The rise of Millennials in the workforce opened a gap that needs to be bridged. Investing in intergenerational consulting means getting the tools and insight you need for the task at hand. As we dive headfirst into what this type of consulting is, let’s take a look at how each generation was shaped by the social, political, and economic forces surrounding them. Then we can gain a better understanding of how different Millennials are from generations past.

The Silent Generation (ages 72-89)

This generation was born between 1925-1942 and, according to Forbes, makes up about 20 million U.S. adults in their 70s and 80s. This Time magazine essay dubbed them the Silent Generation, a cohort that grew up in the time of war. They were considered silent because of their avoidance of protests. Economically, they are considered the wealthiest– well-educated and pensioned homeowners with hefty retirement funds that were sold out before the 2008 housing crash. 

Baby Boomers (53-71)

If the last of the Silent Generation turned 65 before 2007, Baby Boomers turned 65 in 2011. This cohort was born post-World War II. There were 3.4 million babies born in 1946 compared to the 2.5 million average birth rate in previous years–hence the term Baby Boomers. This generation had quite the tumultuous economic, political, and social experiences–the moon landing of 1969, Vietnam War, Civil Rights Movement, Watergate, and more. Between Millennials and Boomers, the latter are more conservative in terms of home ownership, views on family, and stance on social issues. 

Generation X (37-52)

After the Boomers came Generation X, or Gen X for short. Gen Xers were born between the mid-60s and early-80s. There are about 50 million members of the Gen X cohort. They are the “the last analog generation” but also the first Internet and tech generation. According to Investopedia, about 68% of Fortune 500 CEOs come from this group. However, Gen Xers are not as financially stable as the Silent Generation especially in light of the Great Recession. A Vanity Fair article interestingly describes Gen X as “ cynical, wised up, sane,” and as a kind of “market corrective” to the generation that preceded them. Gen Xers have a different philosophy compared to the Boomers–they were activists and socially liberal. Some famous Gen Xers include Jeff Bezos, Michelle Obama, Jay-Z, Tiger Woods, and Elon Musk.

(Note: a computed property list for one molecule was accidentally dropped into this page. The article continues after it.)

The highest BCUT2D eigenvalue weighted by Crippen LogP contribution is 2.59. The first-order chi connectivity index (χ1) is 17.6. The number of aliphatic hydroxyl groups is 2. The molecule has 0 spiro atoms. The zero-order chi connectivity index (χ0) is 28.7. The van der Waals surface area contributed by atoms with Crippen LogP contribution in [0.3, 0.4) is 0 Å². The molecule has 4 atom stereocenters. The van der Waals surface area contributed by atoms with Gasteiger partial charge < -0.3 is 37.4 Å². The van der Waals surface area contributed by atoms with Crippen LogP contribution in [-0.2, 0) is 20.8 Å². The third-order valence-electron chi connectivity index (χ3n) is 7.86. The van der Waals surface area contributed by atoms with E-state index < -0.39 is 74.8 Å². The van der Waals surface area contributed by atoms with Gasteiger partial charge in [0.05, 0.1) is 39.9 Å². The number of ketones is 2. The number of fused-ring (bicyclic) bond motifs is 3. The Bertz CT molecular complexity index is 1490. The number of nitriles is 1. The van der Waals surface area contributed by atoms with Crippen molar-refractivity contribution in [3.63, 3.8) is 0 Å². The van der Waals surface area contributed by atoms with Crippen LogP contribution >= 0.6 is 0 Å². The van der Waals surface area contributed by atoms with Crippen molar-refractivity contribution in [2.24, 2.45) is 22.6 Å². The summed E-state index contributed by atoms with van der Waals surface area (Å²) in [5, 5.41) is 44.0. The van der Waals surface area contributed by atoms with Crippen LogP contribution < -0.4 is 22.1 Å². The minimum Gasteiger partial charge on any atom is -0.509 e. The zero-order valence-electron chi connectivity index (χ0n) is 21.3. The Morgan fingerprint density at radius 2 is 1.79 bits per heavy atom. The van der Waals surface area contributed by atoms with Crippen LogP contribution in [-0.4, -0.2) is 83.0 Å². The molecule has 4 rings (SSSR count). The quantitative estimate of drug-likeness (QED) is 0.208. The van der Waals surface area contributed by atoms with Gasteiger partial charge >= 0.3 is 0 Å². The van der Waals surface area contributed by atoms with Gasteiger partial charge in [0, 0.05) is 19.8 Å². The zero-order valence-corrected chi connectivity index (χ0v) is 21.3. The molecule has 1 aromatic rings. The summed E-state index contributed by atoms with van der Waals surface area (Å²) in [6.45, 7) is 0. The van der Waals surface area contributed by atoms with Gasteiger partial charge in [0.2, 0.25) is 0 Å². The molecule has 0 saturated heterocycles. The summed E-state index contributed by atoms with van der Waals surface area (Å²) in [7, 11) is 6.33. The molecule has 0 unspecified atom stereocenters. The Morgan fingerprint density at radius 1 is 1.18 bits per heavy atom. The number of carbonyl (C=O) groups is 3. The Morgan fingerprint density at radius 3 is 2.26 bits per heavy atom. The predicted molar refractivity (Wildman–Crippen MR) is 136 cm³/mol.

Millennials (20-36)

After our tour of the different generations starting from those born in 1925, we have at last arrived at the Millennials or Generation Y. This generation was born between 1981 to 1996. Millennials in 2018 were between the ages of 22 and 37. Compared to the Silent Generation and the Baby Boomers, Millennials are less slower to get married and own homes. This cohort is the most racially diverse and better educated but are not necessarily the most stable economically.

It is interesting to note how a lot of women from previous generations were not part of the labor force. Today, Millennial women make up 72% of the workforce according to Pew Research. But while that is the case, Millennials have inherited the after effects of the Great Recession making the job market more challenging. This is why a Millennial can be educated and still have a hard time entering the workforce–and these factors affect all of their lifestyle choices such as delaying starting a family.

Get Intergenerational Consulting For Your Business

There is so much more that we can unpack about each generation, but we can safely conclude that there are some major differences all of the groups we’ve covered here. But in spite of these differences, we can create shared experiences and help build those gaps. This is where the value of intergenerational consulting shines through–we can work together to uncover where your business or organization is at in terms of the population it employs and serves. How can you bring Millennials into the fold? What can they learn from you and your experiences? 

Let’s ask these questions together, bridge that gap, and create an environment where everyone thrives no matter which generation you’re from. Contact me to learn more about intergenerational consulting and how it can help you.

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2018 © Amelie Karam.